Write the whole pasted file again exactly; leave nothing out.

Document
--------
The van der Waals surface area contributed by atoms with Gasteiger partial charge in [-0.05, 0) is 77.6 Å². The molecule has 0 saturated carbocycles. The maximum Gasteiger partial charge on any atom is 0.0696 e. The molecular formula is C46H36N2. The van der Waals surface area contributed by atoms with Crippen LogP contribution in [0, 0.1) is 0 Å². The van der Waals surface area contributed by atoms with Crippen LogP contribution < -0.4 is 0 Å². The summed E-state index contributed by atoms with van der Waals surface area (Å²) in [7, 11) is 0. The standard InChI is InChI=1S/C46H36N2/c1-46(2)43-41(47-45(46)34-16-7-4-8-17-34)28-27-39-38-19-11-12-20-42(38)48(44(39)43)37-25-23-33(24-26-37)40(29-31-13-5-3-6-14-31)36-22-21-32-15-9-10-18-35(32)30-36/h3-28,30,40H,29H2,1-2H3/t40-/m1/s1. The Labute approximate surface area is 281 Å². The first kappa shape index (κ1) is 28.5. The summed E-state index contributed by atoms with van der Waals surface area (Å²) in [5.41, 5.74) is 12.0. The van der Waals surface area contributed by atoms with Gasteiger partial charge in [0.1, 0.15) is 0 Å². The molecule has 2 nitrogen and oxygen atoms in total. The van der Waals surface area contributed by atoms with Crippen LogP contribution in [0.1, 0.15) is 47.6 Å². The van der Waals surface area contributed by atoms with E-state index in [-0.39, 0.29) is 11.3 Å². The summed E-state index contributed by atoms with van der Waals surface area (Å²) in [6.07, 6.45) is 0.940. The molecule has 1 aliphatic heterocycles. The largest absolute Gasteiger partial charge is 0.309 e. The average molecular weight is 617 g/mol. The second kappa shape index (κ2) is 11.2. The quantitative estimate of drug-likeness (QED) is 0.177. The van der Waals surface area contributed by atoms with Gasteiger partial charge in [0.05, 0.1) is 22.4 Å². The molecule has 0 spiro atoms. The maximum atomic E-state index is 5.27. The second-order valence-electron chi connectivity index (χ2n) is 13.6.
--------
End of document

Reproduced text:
The van der Waals surface area contributed by atoms with Gasteiger partial charge in [-0.05, 0) is 77.6 Å². The molecule has 0 saturated carbocycles. The maximum Gasteiger partial charge on any atom is 0.0696 e. The molecular formula is C46H36N2. The van der Waals surface area contributed by atoms with Crippen LogP contribution in [0, 0.1) is 0 Å². The van der Waals surface area contributed by atoms with Crippen LogP contribution < -0.4 is 0 Å². The summed E-state index contributed by atoms with van der Waals surface area (Å²) in [7, 11) is 0. The standard InChI is InChI=1S/C46H36N2/c1-46(2)43-41(47-45(46)34-16-7-4-8-17-34)28-27-39-38-19-11-12-20-42(38)48(44(39)43)37-25-23-33(24-26-37)40(29-31-13-5-3-6-14-31)36-22-21-32-15-9-10-18-35(32)30-36/h3-28,30,40H,29H2,1-2H3/t40-/m1/s1. The Labute approximate surface area is 281 Å². The first kappa shape index (κ1) is 28.5. The summed E-state index contributed by atoms with van der Waals surface area (Å²) in [5.41, 5.74) is 12.0. The van der Waals surface area contributed by atoms with Gasteiger partial charge in [0.1, 0.15) is 0 Å². The molecule has 2 nitrogen and oxygen atoms in total. The van der Waals surface area contributed by atoms with Crippen LogP contribution in [0.1, 0.15) is 47.6 Å². The van der Waals surface area contributed by atoms with E-state index in [-0.39, 0.29) is 11.3 Å². The summed E-state index contributed by atoms with van der Waals surface area (Å²) in [6.07, 6.45) is 0.940. The molecule has 1 aliphatic heterocycles. The largest absolute Gasteiger partial charge is 0.309 e. The average molecular weight is 617 g/mol. The second kappa shape index (κ2) is 11.2. The quantitative estimate of drug-likeness (QED) is 0.177. The van der Waals surface area contributed by atoms with Gasteiger partial charge in [0.05, 0.1) is 22.4 Å². The molecule has 0 spiro atoms. The maximum atomic E-state index is 5.27. The second-order valence-electron chi connectivity index (χ2n) is 13.6.